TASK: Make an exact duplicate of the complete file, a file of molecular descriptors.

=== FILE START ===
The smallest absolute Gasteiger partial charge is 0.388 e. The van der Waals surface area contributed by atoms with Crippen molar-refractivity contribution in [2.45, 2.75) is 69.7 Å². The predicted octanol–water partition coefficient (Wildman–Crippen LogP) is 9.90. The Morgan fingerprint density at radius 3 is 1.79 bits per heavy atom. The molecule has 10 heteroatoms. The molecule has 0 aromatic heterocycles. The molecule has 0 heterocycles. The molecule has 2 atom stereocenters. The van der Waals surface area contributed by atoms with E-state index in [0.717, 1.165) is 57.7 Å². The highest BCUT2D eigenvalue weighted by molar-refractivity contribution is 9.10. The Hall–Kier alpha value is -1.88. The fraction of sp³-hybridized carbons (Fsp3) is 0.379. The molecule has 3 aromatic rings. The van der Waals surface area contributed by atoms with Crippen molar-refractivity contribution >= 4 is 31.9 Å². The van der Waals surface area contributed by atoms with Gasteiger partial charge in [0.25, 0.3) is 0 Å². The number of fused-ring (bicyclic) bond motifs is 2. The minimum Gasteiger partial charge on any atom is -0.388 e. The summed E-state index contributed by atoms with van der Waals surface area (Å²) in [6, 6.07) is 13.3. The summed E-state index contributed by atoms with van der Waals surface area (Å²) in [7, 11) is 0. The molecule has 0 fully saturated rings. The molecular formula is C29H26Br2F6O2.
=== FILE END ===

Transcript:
The smallest absolute Gasteiger partial charge is 0.388 e. The van der Waals surface area contributed by atoms with Crippen molar-refractivity contribution in [2.45, 2.75) is 69.7 Å². The predicted octanol–water partition coefficient (Wildman–Crippen LogP) is 9.90. The Morgan fingerprint density at radius 3 is 1.79 bits per heavy atom. The molecule has 10 heteroatoms. The molecule has 0 aromatic heterocycles. The molecule has 0 heterocycles. The molecule has 2 atom stereocenters. The van der Waals surface area contributed by atoms with E-state index in [0.717, 1.165) is 57.7 Å². The highest BCUT2D eigenvalue weighted by molar-refractivity contribution is 9.10. The Hall–Kier alpha value is -1.88. The fraction of sp³-hybridized carbons (Fsp3) is 0.379. The molecule has 3 aromatic rings. The van der Waals surface area contributed by atoms with Crippen molar-refractivity contribution >= 4 is 31.9 Å². The van der Waals surface area contributed by atoms with Gasteiger partial charge in [0.25, 0.3) is 0 Å². The number of fused-ring (bicyclic) bond motifs is 2. The minimum Gasteiger partial charge on any atom is -0.388 e. The summed E-state index contributed by atoms with van der Waals surface area (Å²) in [6, 6.07) is 13.3. The summed E-state index contributed by atoms with van der Waals surface area (Å²) in [7, 11) is 0. The molecule has 0 fully saturated rings. The molecular formula is C29H26Br2F6O2.